GrGrandfather Dymitri Samulak..Similuk in States at least for some of
                            the siblings and some used Samulak. He was born abt 1888 in
                            Zaluczne, Dist.of Sniatyn, Ivano-Frankivsk, Ukraine, again please
                            correct me on names if I am wrong. According to a genealogist who
                            did a tree for a lawyer because of a death, his brother Ivan
                            Petrovych Semeluk and his wife Paraska Romanivna Kuzenko, family
                            still in Ukraine, used the name Semeluk. I am curious which form of
                            that name would be correct in Poland/Ukraine. Race was always
                            Ruthenian on border crossings.

                            So if anyone can give me anything helpful..even if it's just
                            corrrections on spelling, locations whatever I would appreciate it so
                            much. I have more family member names of Ivan still in Ukraine if
                            anyone is interested. Thanks in advance and even the smallest help
                            would mean a lot.

                            [Non-text portions of this message have been removed]

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                            [Non-text portions of this message have been removed]
                          • graphixkat
                            First off I want to thank all of you who took the time to answer me, I really appreciate it and the links are great. The name Kalyna really makes sense
                            Message 13 of 21 , Sep 2, 2008
                            • 0 Attachment
                              First off I want to thank all of you who took the time to answer me,
                              I really appreciate it and the links are great.

                              The name Kalyna really makes sense actually. According to the tree
                              the lawyers had done the brother of my grgrandfather had two Kalyna's
                              as children, I think one must have died young. They seemed to name
                              their children after other family members. Also, I found a death
                              record in Windsor of a baby that died at birth or shortly after and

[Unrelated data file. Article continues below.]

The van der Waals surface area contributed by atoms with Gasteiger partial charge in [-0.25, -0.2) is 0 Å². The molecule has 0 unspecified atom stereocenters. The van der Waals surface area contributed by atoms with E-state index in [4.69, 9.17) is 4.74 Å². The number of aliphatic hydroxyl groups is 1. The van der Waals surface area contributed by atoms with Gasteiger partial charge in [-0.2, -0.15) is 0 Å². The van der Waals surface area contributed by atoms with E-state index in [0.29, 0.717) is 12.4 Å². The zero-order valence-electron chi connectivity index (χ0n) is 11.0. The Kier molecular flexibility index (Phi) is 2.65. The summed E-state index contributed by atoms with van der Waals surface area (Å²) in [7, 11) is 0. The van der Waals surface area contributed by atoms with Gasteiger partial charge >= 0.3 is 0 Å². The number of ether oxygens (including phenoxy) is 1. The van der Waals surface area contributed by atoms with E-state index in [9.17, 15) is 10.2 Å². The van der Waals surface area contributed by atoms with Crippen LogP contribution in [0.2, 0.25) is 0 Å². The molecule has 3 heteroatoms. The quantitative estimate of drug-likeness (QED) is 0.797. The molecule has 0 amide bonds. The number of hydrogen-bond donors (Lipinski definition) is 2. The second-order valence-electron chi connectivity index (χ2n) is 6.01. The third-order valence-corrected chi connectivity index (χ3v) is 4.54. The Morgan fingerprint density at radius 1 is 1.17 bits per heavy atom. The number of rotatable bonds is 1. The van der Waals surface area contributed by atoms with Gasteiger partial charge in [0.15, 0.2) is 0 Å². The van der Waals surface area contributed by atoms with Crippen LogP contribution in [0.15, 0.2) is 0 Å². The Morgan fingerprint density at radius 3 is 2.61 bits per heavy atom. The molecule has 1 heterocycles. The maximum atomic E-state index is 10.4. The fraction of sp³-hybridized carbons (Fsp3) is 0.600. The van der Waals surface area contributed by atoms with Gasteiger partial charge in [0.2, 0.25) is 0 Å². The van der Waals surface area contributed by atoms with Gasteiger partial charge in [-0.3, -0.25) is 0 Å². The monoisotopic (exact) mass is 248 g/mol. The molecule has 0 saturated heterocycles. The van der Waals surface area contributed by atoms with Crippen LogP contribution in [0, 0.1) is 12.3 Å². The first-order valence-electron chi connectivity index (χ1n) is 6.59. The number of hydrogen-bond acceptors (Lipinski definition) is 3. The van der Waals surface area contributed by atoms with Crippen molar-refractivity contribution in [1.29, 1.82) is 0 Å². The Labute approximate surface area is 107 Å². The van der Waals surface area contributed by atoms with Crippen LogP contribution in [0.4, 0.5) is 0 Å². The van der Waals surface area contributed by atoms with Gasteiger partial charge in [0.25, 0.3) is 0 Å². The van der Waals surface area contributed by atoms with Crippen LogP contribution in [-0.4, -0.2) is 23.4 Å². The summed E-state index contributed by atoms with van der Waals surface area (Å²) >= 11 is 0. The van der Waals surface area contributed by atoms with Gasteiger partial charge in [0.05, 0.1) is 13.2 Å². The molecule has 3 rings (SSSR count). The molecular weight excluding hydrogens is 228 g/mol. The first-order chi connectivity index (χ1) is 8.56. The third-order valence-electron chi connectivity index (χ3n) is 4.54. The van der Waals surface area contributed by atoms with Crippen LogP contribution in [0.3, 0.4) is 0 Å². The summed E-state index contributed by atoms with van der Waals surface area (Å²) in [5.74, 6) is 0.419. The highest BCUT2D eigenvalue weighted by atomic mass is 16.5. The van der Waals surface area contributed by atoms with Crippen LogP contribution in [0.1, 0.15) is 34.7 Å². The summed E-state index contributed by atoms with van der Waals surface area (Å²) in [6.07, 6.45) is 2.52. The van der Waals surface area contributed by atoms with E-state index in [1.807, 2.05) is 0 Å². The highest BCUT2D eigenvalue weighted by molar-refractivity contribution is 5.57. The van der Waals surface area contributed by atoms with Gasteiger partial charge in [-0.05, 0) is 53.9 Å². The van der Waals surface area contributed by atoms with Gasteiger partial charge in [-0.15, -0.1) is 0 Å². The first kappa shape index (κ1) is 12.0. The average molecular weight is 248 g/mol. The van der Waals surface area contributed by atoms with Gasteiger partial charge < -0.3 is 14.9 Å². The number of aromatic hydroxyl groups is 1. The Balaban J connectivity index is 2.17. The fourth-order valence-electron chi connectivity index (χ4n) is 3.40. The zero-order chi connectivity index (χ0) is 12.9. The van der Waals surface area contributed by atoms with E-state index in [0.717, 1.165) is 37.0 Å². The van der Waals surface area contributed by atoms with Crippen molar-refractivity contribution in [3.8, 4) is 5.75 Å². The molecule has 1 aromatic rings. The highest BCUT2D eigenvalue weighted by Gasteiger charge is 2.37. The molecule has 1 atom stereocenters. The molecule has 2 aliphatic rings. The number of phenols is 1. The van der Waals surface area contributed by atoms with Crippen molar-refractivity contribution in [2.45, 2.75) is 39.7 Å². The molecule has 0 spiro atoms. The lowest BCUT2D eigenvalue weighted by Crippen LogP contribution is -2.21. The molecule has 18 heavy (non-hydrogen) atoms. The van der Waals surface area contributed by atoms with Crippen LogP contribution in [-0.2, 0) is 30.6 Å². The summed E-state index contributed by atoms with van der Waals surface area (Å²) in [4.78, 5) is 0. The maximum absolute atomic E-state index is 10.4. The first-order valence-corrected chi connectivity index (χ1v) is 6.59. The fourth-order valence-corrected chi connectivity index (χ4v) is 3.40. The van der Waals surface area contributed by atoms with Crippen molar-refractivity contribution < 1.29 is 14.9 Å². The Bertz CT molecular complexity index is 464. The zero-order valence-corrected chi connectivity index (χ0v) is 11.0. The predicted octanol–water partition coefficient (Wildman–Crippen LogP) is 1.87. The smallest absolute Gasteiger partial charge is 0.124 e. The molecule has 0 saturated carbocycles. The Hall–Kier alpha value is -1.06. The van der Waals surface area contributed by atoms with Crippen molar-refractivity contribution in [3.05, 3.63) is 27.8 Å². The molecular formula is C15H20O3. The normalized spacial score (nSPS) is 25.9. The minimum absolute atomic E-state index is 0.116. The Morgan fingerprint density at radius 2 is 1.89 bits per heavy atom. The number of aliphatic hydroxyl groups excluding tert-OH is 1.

the baby's parents are listed as Mike (Dymitri went by Michael) and
                              Kallie Semeluk I was never sure if it was them but the baby's name
                              was yet another handed down name so I really suspected it was them.
                              I have been using records online from all different sources,
                              Ancestry, LDS (which I couldn't find much on the name derivatives)
                              and every other place I can find by endless hours of searching. I
                              have even found some sites in other languages and make good use of
                              online translators.

                              I mistyped myself, the tree from the lawyer says Zalucha, Sniatyn,
                              Ivano-Frankivsk, Ukraine for grgrandfather and brother...does that
                              make more sense? I get a little confused trying to find villages and
                              such because I have run into that fact that some have a Polish name,
                              a Ukrainian name and a third name of which origin I am not sure.

                              The Zalucze, Czerenosz (saw the C on closer inspection) is on a
                              microfilm image of 1936 Detroit Border Crossing for Grandma Kate. I
                              have actually submitted alternate names and such for some of these
                              records on Ancestry so if anyone else is looking for them they will
                              find them. I found one 1930 census with the family and the name was
                              listed as Somaleck. I only found that reading for hours anything
                              that looked possible.

                              So the biggest problem is the multiple spellings of the last name
                              which I why I sought help here. It's nice to hear from people with